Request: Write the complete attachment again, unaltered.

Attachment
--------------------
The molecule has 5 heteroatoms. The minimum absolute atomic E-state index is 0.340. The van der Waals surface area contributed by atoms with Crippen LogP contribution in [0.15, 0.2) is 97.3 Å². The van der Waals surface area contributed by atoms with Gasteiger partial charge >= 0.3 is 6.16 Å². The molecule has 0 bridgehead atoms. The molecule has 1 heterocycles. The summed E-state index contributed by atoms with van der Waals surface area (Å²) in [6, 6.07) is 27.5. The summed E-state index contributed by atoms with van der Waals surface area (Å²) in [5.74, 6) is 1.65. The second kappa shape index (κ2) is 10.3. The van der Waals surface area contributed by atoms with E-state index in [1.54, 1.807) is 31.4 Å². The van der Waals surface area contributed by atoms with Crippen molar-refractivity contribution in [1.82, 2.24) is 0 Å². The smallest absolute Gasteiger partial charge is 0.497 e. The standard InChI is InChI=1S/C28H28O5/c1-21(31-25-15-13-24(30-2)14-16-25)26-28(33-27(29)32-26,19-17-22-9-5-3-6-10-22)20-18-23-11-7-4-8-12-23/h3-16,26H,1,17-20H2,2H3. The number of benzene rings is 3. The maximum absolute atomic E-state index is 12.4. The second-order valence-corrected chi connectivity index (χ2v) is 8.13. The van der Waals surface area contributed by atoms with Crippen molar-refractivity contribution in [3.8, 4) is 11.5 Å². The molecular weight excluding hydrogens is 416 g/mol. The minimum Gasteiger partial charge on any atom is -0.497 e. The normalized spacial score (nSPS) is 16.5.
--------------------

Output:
The molecule has 5 heteroatoms. The minimum absolute atomic E-state index is 0.340. The van der Waals surface area contributed by atoms with Crippen LogP contribution in [0.15, 0.2) is 97.3 Å². The van der Waals surface area contributed by atoms with Gasteiger partial charge >= 0.3 is 6.16 Å². The molecule has 0 bridgehead atoms. The molecule has 1 heterocycles. The summed E-state index contributed by atoms with van der Waals surface area (Å²) in [6, 6.07) is 27.5. The summed E-state index contributed by atoms with van der Waals surface area (Å²) in [5.74, 6) is 1.65. The second kappa shape index (κ2) is 10.3. The van der Waals surface area contributed by atoms with E-state index in [1.54, 1.807) is 31.4 Å². The van der Waals surface area contributed by atoms with Crippen molar-refractivity contribution in [1.82, 2.24) is 0 Å². The smallest absolute Gasteiger partial charge is 0.497 e. The standard InChI is InChI=1S/C28H28O5/c1-21(31-25-15-13-24(30-2)14-16-25)26-28(33-27(29)32-26,19-17-22-9-5-3-6-10-22)20-18-23-11-7-4-8-12-23/h3-16,26H,1,17-20H2,2H3. The number of benzene rings is 3. The maximum absolute atomic E-state index is 12.4. The second-order valence-corrected chi connectivity index (χ2v) is 8.13. The van der Waals surface area contributed by atoms with Crippen molar-refractivity contribution in [3.8, 4) is 11.5 Å². The molecular weight excluding hydrogens is 416 g/mol. The minimum Gasteiger partial charge on any atom is -0.497 e. The normalized spacial score (nSPS) is 16.5.